John's Journal... Entry 253, Day 5
BEST NEW TACTICS OF THE PROS
Three Bass Tactics That Work
Editor's Note: Have you wondered what's hot and what's not in the world of bass fishing? Has a new tactic caught on fire, promising to change the way we all fish for bass like dropshotting and flipping have in years past? Or, have anglers re-explored and dusted-off old techniques that once again have proved their value as significant bass-catching strategies? What's the inside scoop on the way professional bass anglers fish to produce the most and the biggest bass? Here's the answers to these questions as we all look forward to the 2004 Bassmaster Classic to be held at Lake Wylie in July, 2004.
Jim Bitter: Try Speed Worming - Jim Bitter from Fruitland Park, Florida has fished as a professional for more than 16 years and has 31 top-10 finishes. He's won over $700,000 in BASS tournaments. "When Zoom came out with its new Speed Worm with a paddle tail, I started fishing it," Bitter comments. "I used the Speed Worm at Lake Okeechobee in Florida and caught two 7-pounders back to back. I was buzzing the Speed Worm close to the surface on 20-pound-test line with a No. 3/0 wide gap hook across the surface of the bedding areas. The key to getting the Speed Worm to work properly is to use a high-speed reel so you can keep the worm moving fast across the surface. Speed worming goes against almost everything you know about plastic worm/bass fishing. Most other plastic-worm tactics are slow moving or target-oriented. However, for the best results, fish the Speed Worm like you do a spinner bait. I predict that speed worming will be one of the hottest new tactics in 2004."
Chad Brauer: Use Red for Bass - Twenty-nine-year old Chad Brauer from Osage Beach, Missouri, has fished professionally for six years. He's won the 1996 Tennessee Top-100, has had nine top-10 finishes and has competed in the CITGO Bassmaster Classic. "For about a year now, I've been experimenting with the color red," Brauer mentions. "I believe bass that see red on a baitfish assume that the red is blood and that the fish is wounded -- offering them an easy meal. My father (Denny Brauer) has been working with Mustad to help create "Bleeding Hooks." Bleeding Hooks are red. When they're attached to a crankbait, they give the appearance that the crankbait is a wounded baitfish that's bleeding. I started changing out the silver and black hooks that come on most crankbaits and replaced them with Bleeding Hooks. I now have more confidence in these red hooks then I do the hooks that come standard on most crankbaits because I catch more bass with the Bleeding Hooks than I do with dark-colored hooks. Another reason I'm building more confidence in the concept of bleeding baits is because Strike King Lure Company has developed a line of baits that have the red bleeding color on the lures as well as the hooks. I believe that these new Bleeding Baits present a different-looking lure to the bass that triggers strikes. I really believe that the red coloring on these lures has caused me to catch more bass this year than I did last year. If you think about it, identifying an injured baitfish is what causes the bass to attack one baitfish instead of another one in a school of baitfish."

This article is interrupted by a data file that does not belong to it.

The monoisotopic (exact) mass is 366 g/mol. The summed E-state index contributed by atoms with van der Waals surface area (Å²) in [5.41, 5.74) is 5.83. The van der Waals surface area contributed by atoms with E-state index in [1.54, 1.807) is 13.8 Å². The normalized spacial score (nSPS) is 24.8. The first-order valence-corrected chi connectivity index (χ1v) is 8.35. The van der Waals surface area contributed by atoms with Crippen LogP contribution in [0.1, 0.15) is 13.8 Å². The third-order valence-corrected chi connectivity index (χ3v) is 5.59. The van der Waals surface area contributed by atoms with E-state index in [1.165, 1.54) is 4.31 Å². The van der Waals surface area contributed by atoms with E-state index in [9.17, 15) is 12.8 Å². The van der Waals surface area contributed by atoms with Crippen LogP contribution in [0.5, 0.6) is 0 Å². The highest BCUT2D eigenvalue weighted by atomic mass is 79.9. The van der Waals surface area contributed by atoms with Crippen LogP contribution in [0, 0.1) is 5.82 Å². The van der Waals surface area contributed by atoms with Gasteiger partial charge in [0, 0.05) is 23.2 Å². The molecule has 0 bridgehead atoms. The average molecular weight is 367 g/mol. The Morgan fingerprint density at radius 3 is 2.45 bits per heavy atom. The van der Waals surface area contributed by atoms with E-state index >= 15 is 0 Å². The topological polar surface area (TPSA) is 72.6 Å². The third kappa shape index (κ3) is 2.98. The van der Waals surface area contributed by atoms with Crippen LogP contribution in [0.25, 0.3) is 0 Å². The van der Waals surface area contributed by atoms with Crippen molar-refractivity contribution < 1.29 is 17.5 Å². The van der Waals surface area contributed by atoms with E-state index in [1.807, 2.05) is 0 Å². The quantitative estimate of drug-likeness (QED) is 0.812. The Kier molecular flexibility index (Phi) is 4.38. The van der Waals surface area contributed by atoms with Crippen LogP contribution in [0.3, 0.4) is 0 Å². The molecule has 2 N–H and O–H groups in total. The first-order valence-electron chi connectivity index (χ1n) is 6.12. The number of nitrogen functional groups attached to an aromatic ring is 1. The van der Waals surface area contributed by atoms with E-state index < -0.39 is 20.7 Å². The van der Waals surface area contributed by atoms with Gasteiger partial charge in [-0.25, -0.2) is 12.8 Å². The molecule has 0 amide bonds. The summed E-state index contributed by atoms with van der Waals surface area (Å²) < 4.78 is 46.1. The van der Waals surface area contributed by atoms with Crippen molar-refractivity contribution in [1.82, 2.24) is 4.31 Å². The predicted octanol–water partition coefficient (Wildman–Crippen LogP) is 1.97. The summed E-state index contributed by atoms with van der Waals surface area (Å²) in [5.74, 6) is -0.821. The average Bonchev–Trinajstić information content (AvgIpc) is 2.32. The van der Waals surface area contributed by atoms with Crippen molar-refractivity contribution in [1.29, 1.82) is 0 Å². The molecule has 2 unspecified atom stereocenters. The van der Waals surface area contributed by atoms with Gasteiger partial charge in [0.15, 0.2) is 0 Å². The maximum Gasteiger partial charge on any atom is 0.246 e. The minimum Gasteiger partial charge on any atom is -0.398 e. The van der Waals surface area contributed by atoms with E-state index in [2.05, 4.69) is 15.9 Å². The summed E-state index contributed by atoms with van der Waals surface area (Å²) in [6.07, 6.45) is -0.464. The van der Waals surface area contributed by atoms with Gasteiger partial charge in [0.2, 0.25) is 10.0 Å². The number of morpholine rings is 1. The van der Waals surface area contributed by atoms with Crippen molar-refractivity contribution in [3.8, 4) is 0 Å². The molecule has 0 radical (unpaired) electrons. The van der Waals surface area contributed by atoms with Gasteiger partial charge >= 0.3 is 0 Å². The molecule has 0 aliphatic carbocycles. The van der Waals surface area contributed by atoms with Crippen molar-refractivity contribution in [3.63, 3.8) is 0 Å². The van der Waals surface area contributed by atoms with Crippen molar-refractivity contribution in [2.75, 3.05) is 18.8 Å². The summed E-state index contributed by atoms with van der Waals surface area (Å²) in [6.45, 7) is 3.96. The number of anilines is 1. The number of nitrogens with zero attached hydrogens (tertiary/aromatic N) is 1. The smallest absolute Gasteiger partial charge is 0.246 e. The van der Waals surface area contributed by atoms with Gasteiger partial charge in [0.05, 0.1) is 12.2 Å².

Mark Rose: Fish Small and Heavy for Spots - Mark Rose, age 31, of Marion, Arkansas, has competed professionally since 1999 and has had several top-20 and top-10 finishes in bass tournaments. "This year I learned to fish smaller, heavier spinner baits in deep clear lakes to catch spotted bass," Rose explains. "Initially, I'd take a Strike King Pro-Model spinner bait, cut an inch off the wire to shrink the bait and add lead to the lure to get it down deeper. I had to re-bend the wire to make the spinner bait react properly. I caught more spotted bass than the anglers who were fishing the big heavy spinner baits or little bitty spinner baits. Little spinner baits were almost the right size, but they weren't heavy enough to get down deep. Big spinner baits were heavy enough to get down deep, but they were too big for the spotted bass. Now Strike King has come out with the Silhouette Models. These factory-made, small, heavy spinner baits will get down deep in clear lakes, and I've learned that spotted bass will really eat them up."
Professional bass fishermen consistently catch more bass than most of us do because they constantly try out new techniques and lures and also reuse old tactics by refreshing them and treating them like they're new strategies. The best bass fishermen in the world have learned these methods this year. If you'll use these tactics, you'll start catching bass like the pros do.
To learn more about Strike King's lures, go to www.strikeking.com.
For more information on Zoom, visit www.zoomworms.com.